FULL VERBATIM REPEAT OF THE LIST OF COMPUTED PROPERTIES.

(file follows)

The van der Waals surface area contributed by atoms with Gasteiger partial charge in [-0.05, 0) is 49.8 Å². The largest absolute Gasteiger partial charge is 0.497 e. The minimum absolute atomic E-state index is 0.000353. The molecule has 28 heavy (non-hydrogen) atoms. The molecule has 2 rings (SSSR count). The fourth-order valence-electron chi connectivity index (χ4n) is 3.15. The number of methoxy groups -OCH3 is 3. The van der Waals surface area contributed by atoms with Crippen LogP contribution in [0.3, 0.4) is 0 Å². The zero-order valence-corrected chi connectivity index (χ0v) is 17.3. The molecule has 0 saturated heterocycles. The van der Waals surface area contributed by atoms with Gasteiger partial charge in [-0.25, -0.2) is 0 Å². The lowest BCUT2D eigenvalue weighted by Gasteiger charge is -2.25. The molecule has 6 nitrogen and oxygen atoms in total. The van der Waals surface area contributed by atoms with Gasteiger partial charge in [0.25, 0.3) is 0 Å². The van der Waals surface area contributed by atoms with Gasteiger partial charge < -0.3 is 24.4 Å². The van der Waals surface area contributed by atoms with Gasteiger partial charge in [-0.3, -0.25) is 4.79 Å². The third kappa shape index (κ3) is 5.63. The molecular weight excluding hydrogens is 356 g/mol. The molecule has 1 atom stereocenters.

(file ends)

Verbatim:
The van der Waals surface area contributed by atoms with Gasteiger partial charge in [-0.05, 0) is 49.8 Å². The largest absolute Gasteiger partial charge is 0.497 e. The minimum absolute atomic E-state index is 0.000353. The molecule has 28 heavy (non-hydrogen) atoms. The molecule has 2 rings (SSSR count). The fourth-order valence-electron chi connectivity index (χ4n) is 3.15. The number of methoxy groups -OCH3 is 3. The van der Waals surface area contributed by atoms with Crippen LogP contribution in [0.3, 0.4) is 0 Å². The zero-order valence-corrected chi connectivity index (χ0v) is 17.3. The molecule has 0 saturated heterocycles. The van der Waals surface area contributed by atoms with Gasteiger partial charge in [-0.25, -0.2) is 0 Å². The lowest BCUT2D eigenvalue weighted by Gasteiger charge is -2.25. The molecule has 6 nitrogen and oxygen atoms in total. The van der Waals surface area contributed by atoms with Gasteiger partial charge in [0.25, 0.3) is 0 Å². The van der Waals surface area contributed by atoms with Gasteiger partial charge < -0.3 is 24.4 Å². The van der Waals surface area contributed by atoms with Gasteiger partial charge in [-0.3, -0.25) is 4.79 Å². The third kappa shape index (κ3) is 5.63. The molecular weight excluding hydrogens is 356 g/mol. The molecule has 1 atom stereocenters.